In 1996, I had been working as the MBNA resident artist for a number of years; producing paintings of their various office buildings around the world (see Putting it all in Perspective). All of my assignments were challenging, especially the aerials of headquarters in downtown Wilmington, DE, but as far as a single building goes nothing was more overwhelming than The Grand Opera House of Wilmington!
My assignment was to fly to Wilmington, DE, from Maine, photograph The Grand Opera House and produce a painting in time for the 25th anniversary of its major renovation in 1971. The Grand Opera House was originally built in 1871, and had gone through major league hard times, almost closing, but was fortunately saved by a group called the Grand Pioneers, who realized the historic importance of the building to downtown Wilmington.
I was excited about the opportunity to paint a building with such cultural and historical importance. I remember walking through downtown Wilmington, turning a few corners in search of an opera house and there it was! In front of me stood the most ornate building I believe I had ever seen, much less painted.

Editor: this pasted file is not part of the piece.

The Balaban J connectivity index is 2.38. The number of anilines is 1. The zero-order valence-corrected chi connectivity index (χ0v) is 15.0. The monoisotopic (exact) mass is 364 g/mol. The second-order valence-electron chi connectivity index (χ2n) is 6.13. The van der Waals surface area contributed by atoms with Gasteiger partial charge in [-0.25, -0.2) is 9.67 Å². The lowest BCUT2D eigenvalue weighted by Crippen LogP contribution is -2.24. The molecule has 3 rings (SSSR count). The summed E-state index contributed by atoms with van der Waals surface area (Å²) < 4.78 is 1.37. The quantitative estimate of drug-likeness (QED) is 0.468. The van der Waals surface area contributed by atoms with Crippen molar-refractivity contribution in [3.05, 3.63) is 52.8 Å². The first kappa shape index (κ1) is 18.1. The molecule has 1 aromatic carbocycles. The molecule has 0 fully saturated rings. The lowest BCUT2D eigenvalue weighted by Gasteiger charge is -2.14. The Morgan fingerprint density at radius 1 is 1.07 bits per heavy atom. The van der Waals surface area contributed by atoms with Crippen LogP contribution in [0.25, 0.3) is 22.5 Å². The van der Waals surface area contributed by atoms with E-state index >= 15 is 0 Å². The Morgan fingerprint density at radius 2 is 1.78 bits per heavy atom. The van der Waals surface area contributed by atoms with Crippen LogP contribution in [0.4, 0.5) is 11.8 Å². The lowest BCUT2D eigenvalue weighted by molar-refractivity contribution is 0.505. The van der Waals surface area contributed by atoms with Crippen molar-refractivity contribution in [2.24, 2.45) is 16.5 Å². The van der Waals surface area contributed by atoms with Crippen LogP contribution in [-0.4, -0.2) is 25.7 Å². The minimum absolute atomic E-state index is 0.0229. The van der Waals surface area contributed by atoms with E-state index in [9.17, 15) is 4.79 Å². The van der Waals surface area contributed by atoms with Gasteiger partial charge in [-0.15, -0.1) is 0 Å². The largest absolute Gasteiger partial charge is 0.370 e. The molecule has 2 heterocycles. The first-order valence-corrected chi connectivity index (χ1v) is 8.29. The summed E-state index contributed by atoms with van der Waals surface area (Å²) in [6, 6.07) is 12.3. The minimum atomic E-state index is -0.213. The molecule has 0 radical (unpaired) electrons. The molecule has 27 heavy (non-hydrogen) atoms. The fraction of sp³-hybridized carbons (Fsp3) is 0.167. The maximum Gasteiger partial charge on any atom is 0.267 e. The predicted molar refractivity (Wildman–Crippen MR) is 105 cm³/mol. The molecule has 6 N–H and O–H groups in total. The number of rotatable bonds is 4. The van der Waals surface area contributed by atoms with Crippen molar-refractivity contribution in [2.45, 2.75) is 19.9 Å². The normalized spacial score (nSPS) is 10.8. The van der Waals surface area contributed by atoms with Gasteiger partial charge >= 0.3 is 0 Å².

My first thought was “Oh no, look at all of the little details!” The plethora of architectural details including Masonic images, dental moulding, arched windows, columns, pediments, draperies were compounded by the cobblestone brickwork in the foreground. I was overwhelmed with its magnificence.
I took as many photos as I could, from all different angles, up close and with a wide angle lens.
I ended up painting a relatively large painting on board (26" x 28"), which enabled me to capture all of the tiny details. I added touches of impressionism to the cobblestone sidewalk and dappled it with sunlight in order to soften the foreground, allowing the viewer to focus in on the grand façade.
Affirming the arts’ vital role within the community, The Grand Opera House mission statement reads: “The Grand Opera House entertains and engages its communities through exceptional, diverse live performances and educational outreach.” Working at promoting a greater understanding of the arts, the opera house hosts performances that help lift the spirit.
Looking back, I remember this painting to be one of my most challenging, but also extremely rewarding. The renaissance of this important, historic building of downtown Wilmington symbolizes how important the Arts are to humanity. How through heroic joint efforts and seemingly insurmountable challenges, remarkably philanthropic people can keep ART alive! I’m grateful I had the honor to paint The Grand Opera House!